Some evenings we hang out with H&M chatting, planning, or playing music (T & H both play guitar, M & I will sing along). Usually, though, we’re exhausted, and we’ll go to our room to read or watch a movie. We are usually in bed by 9:30, though sometimes not asleep until 11:00.
There is a bit of a weekly schedule as well. Sunday evenings we go to milk the shared community dairy cow. Monday evenings H attends a meditation group, and I plan on making this part of my regular schedule as well. On Tuesday evenings there is a group of community members who get together to play music, and Taylor plans to do that. Somewhere in all of this we plan to schedule time to look for paid work, visit family, work on our own creative projects. I still haven’t figured out how (and where) I’m going to fit in my yoga practice and sewing.
I’m sure I’ve left some things out here, and I’m sure much of this will change over time, since we have only been here about a week and a half. But I hope this gives a little clearer idea of what our days look like here. Its hard to believe we are doing so much after just a week and half here! – Z
For those of you from/in the South, you know just what I mean when I talk about the aqueous solution of air that blankets you day and night. By day, it’s more a bodily presence–sweat that fails to wick off your skin, leaving you like a damp sponge, especially if you’re a heavy sweatin’ person to begin with. It’s made even worse when wearing any form of modern, synthetic wicking fabric. You sit around and sweat buckets. You run and sweat buckets. Then your shirt soaks and clings to you like wet leaves. It is the definition of torpor: a state of motor and mental inactivity. But by night, when the air is cooler, the presence is more in the air itself, a character in its own right. Owing to long, nighttime country drives with my good friends in my youth, I associate nighttime humidity and fireflies with some of the finest nature has to bring. But during the day, I dream of the cooling drylands of New Mexico, its air so efficient at stealing my heat and moisture.
Tonight, Wednesday, we took a walk through that thick torpor into the pasture. Fireflies suddenly twinkled about in every direction, both of us delighted and struck by the silence in our lives we hadn’t yet noticed, produced by the void of not having fireflies around for so many years. Suddenly, you’re walking down a rocky road at night and there’s a second layer of stars, pulsating and moving about. Enchanting.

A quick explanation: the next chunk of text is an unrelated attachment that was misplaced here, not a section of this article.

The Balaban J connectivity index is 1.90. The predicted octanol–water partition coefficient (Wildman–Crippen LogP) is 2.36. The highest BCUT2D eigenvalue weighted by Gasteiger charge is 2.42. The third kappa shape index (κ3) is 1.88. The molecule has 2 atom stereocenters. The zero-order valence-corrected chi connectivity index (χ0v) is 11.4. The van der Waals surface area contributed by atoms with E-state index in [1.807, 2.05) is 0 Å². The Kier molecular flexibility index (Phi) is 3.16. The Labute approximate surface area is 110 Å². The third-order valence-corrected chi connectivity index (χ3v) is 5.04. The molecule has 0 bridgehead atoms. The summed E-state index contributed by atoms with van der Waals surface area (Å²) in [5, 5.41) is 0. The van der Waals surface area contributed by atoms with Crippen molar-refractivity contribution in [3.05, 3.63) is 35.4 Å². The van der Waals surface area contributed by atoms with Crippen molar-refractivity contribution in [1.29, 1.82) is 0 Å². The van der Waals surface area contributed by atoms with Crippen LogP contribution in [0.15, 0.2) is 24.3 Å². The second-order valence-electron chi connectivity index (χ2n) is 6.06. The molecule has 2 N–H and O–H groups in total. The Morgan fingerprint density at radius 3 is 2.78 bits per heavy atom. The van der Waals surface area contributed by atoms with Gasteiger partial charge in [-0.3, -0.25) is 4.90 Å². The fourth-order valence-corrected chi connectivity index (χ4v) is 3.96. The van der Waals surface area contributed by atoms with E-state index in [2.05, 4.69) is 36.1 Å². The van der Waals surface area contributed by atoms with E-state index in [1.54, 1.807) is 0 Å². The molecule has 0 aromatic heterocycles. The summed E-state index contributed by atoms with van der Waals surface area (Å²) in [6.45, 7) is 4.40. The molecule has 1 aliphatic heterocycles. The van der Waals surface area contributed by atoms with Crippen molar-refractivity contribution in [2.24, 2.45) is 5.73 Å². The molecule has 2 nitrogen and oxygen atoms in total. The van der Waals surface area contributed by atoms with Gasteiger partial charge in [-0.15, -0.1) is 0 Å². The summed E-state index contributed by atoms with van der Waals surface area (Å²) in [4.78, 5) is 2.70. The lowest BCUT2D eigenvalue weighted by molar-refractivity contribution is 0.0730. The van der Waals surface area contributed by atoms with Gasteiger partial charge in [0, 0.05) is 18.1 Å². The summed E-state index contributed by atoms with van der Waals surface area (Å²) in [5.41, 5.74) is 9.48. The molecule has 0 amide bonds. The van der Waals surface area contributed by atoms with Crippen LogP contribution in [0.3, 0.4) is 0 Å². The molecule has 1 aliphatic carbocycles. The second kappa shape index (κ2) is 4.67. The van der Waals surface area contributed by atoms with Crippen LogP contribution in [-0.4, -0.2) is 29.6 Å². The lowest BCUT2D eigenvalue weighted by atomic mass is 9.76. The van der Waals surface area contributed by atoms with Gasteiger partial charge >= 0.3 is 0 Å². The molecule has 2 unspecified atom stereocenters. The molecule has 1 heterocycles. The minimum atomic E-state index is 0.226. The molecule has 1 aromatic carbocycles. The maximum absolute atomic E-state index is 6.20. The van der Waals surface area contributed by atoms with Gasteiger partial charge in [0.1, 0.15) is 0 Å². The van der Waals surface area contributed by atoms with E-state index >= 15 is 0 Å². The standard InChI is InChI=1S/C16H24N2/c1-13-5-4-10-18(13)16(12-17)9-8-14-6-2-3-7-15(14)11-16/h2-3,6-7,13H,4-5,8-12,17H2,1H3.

All of this the final part of a day of intense work and activity, starting with the slaughtering of the rooster to John Prine, which works out quite well, if you follow. If you’re gonna take a life, at least have a great soundtrack on the killing floor. But the whole thing was very simple, to the point, even mechanical, which makes sense since we were processing an animal. You do A, which involves knives and windpipes, then B which involves refilling coffee while a bucket catches blood, then C which involves finding and removing the crop (carries the grit), and so on. We all completed elements of the job, and I can mark it as something I could probably do again with minimal guidance. I’ll tell you, if don’t already know, that without the feathers to puff themselves up, roosters are scrawny. So now we have scrawny rooster cuts in the fridge, for some future stew. Thanks, old rooster.
Almost immediately after rooster, I put together the calf’s milk mix and fed her via bottle. Calves drink greedily, and will attempt to suckle any protuberance (don’t think on that phrase too long) within several feet of their mouths. It’d be funny, if you weren’t busy protecting your own protuberances. And they’re strong, damn, a 4 day old calf is strong! This one happens to be very sweet, and possibly named Lila, or Rosa, or maybe even Rosalila. Whatever we end up calling her, she’s a little joy that we end up talking about, the four of us, throughout the day and evening. A young life that we collectively nurture and worry over. Did you check on the calf? She eating any of the grain mixture?
We got a lot done today, and I could recount it in great shades of detail, but what really stands out for me so far is how well we’re working with H&M. We meet over breakfast every morning, Z and I stumbling up a ladder and through a hatch (we call it the Kiva) into their house from our little casita. We drink tea and coffee and look at priorities and divide them up, and then get to it. Sometime later we eat lunch, talk about what’s been accomplished, and either revise our plan, or continue doing what we were doing, sometimes all together, sometimes just me and H, sometimes just H & Z, and sometimes all separately. Usually by 3 or 4, we pack it in, take some time to our selves, prep dinner either in our area or in their kitchen, and eat these wonderful, rich meals.
In the afternoon, the four of us planted basil, tomatoes, and flowers for a couple of hours. It was nice to just good old get my hands in the dirt. The soil here is so healthy that our gardens in Albuquerque seem like they were just sandboxes with some vegetables clinging to them for dear life. Much of appalachia is really deciduous rainforest, and green clings to everything, giving the mountains that distinctively overgrown look. I do love that our ridges are rocky at the top, thus our preoccupation with their similarity to northern New Mexico mountains. I suppose its common to stamp what you know into that which is new or unfamiliar.
Beer. I ran out, and figured it would mean a special trip to Asheville for a finer beverage, but it turns out that just this year, Yancy County, NC repealed its dry county status. So I was able to pick up a six pack of oatmeal porter and abbey style ale from Highland Brewery (an Asheville microbrew) at the local Ingle’s grocery 12 miles away in a town of 1700 people. So much for privation in country living. We also went to see Iron Man II (which was boring) last week in that same town, and you could tell that the movie was a social event, and that everyone knew everyone else, except us. But it was a friendly seeming place. The vet there, like a lot of country folk whose essential struggle was getting OFF a farm and into a good paying job, clearly thought we were crazy when we told her that we left jobs, are unemployed, and work for room and board on a farm.
“So how do you live…you surviving on love?” she asked.
Yeah, I thought, that sounds about right.
Off to Atlanta for the weekend. See some of you soon. – T
* John Prine “(We’re Not) The Jet Set” on In Spite of Ourselves 1999